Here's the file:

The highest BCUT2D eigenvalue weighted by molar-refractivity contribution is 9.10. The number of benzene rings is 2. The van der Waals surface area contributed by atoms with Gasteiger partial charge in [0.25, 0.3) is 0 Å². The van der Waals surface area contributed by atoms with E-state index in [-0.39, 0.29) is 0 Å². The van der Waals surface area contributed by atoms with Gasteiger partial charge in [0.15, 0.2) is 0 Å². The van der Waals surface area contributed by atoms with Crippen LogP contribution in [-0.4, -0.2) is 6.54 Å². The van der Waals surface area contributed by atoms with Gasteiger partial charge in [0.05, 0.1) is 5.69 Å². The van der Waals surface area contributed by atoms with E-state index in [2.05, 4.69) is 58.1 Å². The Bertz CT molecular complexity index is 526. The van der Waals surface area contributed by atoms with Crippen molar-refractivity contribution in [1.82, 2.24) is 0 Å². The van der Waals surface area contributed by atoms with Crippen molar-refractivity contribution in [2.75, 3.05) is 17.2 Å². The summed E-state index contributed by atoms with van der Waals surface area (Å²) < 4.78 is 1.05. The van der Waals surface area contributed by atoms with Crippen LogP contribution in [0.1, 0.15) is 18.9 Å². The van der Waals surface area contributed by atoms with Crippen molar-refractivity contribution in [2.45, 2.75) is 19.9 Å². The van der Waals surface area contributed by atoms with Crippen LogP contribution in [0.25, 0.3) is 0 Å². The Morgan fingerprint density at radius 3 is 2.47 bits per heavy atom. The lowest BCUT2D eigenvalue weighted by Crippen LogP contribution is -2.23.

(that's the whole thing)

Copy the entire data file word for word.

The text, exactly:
The highest BCUT2D eigenvalue weighted by molar-refractivity contribution is 9.10. The number of benzene rings is 2. The van der Waals surface area contributed by atoms with Gasteiger partial charge in [0.25, 0.3) is 0 Å². The van der Waals surface area contributed by atoms with E-state index in [-0.39, 0.29) is 0 Å². The van der Waals surface area contributed by atoms with Gasteiger partial charge in [0.15, 0.2) is 0 Å². The van der Waals surface area contributed by atoms with Crippen LogP contribution in [-0.4, -0.2) is 6.54 Å². The van der Waals surface area contributed by atoms with Gasteiger partial charge in [0.05, 0.1) is 5.69 Å². The van der Waals surface area contributed by atoms with E-state index in [2.05, 4.69) is 58.1 Å². The Bertz CT molecular complexity index is 526. The van der Waals surface area contributed by atoms with Crippen molar-refractivity contribution in [1.82, 2.24) is 0 Å². The van der Waals surface area contributed by atoms with Crippen molar-refractivity contribution in [2.75, 3.05) is 17.2 Å². The summed E-state index contributed by atoms with van der Waals surface area (Å²) < 4.78 is 1.05. The van der Waals surface area contributed by atoms with Crippen LogP contribution in [0.1, 0.15) is 18.9 Å². The van der Waals surface area contributed by atoms with Crippen molar-refractivity contribution in [2.45, 2.75) is 19.9 Å². The van der Waals surface area contributed by atoms with Crippen LogP contribution in [0.25, 0.3) is 0 Å². The Morgan fingerprint density at radius 3 is 2.47 bits per heavy atom. The lowest BCUT2D eigenvalue weighted by Crippen LogP contribution is -2.23.